Watchdog Blog

Bob Giles: The Press Has Missed Out on Important Iranian Overtures

Posted at 4:19 pm, February 14th, 2007
Bob Giles Mug

The news that North Korea has agreed to a grand bargain of dismantling its nuclear weapons program in exchange for new international relationships and fuel can be seen in stark contrast to the U.S. handling of the prospect of diplomatic engagement with Iran.

So, too, does the news coverage offer a similar contrast.

The press has tracked the shifting directions of talks with North Korea for more than a decade. The reportage has tended to be thorough and nuanced.

Over the past three years, however, the U.S. press has passed on the opportunity to provide enterprising coverage of possible openings for diplomatic engagement with both Iran and Syria.

Diplomacy is only one part of the larger story in the Middle East and is overshadowed by the war in Iraq and America’s increasingly bellicose attitude toward Iran. But it is an important story, nevertheless, that has the potential to influence public attitudes, and eventually U.S. policy, toward these two countries.

Last week, during testimony before the House Foreign Affairs Committee, Secretary of State Condoleezza Rice was asked whether the Bush Administration missed an opportunity to improve relations with Iran in 2003 after the Swiss Embassy faxed a message to the State Department calling for a broad dialogue with the United States.

The Iranian document contained a series of points for discussion, including the ending of sanctions, acceptance of Israel, termination of Iranian support for Palestinian militant groups, full access to peaceful nuclear technology and cooperation on nuclear safeguards and economic matters.

Secretary Rice, who was National Security Advisor at the time, testified that she never saw such a document. “I think I would have noticed if the Iranians had said, ‘We’re ready to recognize Israel…’” she said.

Former members of the administration have been quoted as saying, however, that they were familiar with the initiative, which was sent just after the occupation of Baghdad by U.S. forces. These sources said the proposal was reviewed and quickly rejected by the Bush administration.

In the current issue of Vanity Fair, writer Craig Unger reports that the proposal reflected the fear among Iranians that they “would be next in the crosshairs.”

“To stave off that possibility, Iran’s leadership, including Supreme Leader Ayatollah Al Khamenei, began to assemble a negotiating package.”

“It was a comprehensive proposal, which diplomats took to calling “the grand bargain,” according to Unger. “It was sent to Washington on May 2, 2003.”

“To be sure, Iran’s proposal was only a first step,” Unger explains. “There were countless unanswered questions, and many reasons not to trust the Islamic Republic. Given the initiative’s historic scope, however, it was somewhat surprising when the Bush administration simply declined to respond…”

Unger identifies Tim Guldimann, formerly the Swiss Ambassador to Iran, as the intermediary who sent the proposal on to Washington. A few days later, the White House had the State Department send Guldimann a message reprimanding him for “exceeding his diplomatic mandate.”

It is not clear whether this information was made available to the press at the time, whether it was leaked, whether journalists had the story but didn’t write it or whether they didn’t discover it until some time later.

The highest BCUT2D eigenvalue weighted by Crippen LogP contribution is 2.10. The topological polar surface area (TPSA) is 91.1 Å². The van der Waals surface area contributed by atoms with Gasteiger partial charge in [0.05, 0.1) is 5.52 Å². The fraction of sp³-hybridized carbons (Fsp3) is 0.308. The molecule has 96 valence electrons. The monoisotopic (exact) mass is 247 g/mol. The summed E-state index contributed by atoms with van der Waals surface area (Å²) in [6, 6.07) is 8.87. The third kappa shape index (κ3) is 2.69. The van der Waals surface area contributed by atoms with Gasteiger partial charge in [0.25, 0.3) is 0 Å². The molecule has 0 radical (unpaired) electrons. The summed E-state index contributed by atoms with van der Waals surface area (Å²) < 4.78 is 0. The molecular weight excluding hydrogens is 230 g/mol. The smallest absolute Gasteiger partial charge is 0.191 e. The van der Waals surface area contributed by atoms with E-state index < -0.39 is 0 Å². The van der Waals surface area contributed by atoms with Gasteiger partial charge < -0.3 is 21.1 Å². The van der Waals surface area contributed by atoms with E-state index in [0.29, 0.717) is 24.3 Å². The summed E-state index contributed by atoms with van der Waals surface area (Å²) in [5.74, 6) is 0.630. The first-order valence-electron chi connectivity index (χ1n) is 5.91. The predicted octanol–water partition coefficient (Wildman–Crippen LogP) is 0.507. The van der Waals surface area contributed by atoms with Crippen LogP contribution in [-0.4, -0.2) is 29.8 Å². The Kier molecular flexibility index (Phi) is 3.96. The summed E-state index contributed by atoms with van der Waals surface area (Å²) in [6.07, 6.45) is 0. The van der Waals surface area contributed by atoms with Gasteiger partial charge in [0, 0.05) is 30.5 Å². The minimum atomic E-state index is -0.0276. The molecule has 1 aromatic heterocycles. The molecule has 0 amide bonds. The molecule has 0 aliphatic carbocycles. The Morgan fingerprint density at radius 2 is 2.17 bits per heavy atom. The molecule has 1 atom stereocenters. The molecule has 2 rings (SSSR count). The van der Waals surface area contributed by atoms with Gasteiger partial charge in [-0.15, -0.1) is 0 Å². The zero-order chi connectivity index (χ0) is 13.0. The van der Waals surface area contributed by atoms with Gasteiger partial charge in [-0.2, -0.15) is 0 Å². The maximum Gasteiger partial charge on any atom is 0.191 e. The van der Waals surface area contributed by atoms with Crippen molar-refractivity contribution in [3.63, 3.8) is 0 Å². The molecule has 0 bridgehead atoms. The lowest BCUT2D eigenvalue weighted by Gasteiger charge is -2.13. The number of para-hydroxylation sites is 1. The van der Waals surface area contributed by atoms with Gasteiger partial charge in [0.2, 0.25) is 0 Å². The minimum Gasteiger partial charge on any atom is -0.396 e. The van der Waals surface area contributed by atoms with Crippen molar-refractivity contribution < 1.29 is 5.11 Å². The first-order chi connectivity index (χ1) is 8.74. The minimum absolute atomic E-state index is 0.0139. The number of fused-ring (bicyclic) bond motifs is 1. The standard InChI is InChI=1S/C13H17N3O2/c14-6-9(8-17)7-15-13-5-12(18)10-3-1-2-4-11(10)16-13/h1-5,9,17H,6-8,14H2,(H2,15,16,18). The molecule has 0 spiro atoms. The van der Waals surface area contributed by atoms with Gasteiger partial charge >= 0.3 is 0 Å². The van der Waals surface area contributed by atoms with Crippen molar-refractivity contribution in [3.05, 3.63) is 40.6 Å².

The Washington Post wrote about the communiqué last June, three years after the initiative was received at the State Department.

The Post story credited the newspaper Newsday as being among the first news organizations to report on the development.

The matter received little further notice in the U.S. press until last month, when New York Times columnist Nicholas Kristoff observed in his op-ed column that the U.S. “could have taken another route” than one of “raising the pressure on Iran.”

Referring to the 2003 communiqué, he wrote, “Obviously, Iran’s offer might have led nowhere. But it’s plain where rejection of the offer has taken us: more Americans are dying in Iraq, and some experts worry about clashes with Iran itself.”

The Kristoff column was written in the aftermath of the report, released in early December by the Iraq Study Committee, which had been authorized by Congress to conduct an independent assessment of the current and prospective situation on the ground in Iraq.

In its report to Congress, the Iraq Study Group recommended a “New Diplomatic Offensive.” The Study Group said that “all key issues in the Middle East–the Arab-Israeli conflict, Iraq, Iran, the need for political and economic reforms, and extremism and terrorism–are inextricably linked.”

It acknowledged that dealing with Iran and Syria is controversial. “Nevertheless, it is our view that in diplomacy, a nation can and should engage its adversaries and enemies to try to resolve conflicts and differences consistent with its own interests.”

Its recommendation emphasized that discussions should begin without preconditions and should leave the issue of Iran’s nuclear program to be dealt with by the United Nations Security Council.

The Study Group acknowledged that engaging Iran is “problematic,” yet, it noted that the U.S. and Iran cooperated in Afghanistan and suggested that this might be a model that could be replicated for discussions about Iraq.

Turning to Syria, the report characterized U.S.-Syrian relationship as being at a low point, but noted that both countries have important interests in the Arab-Israeli dispute and in Iraq that can be served through discussions.

The Iraq Study Group’s proposal for diplomatic talks with Iran and Syria was found about half-way through its 84-page report.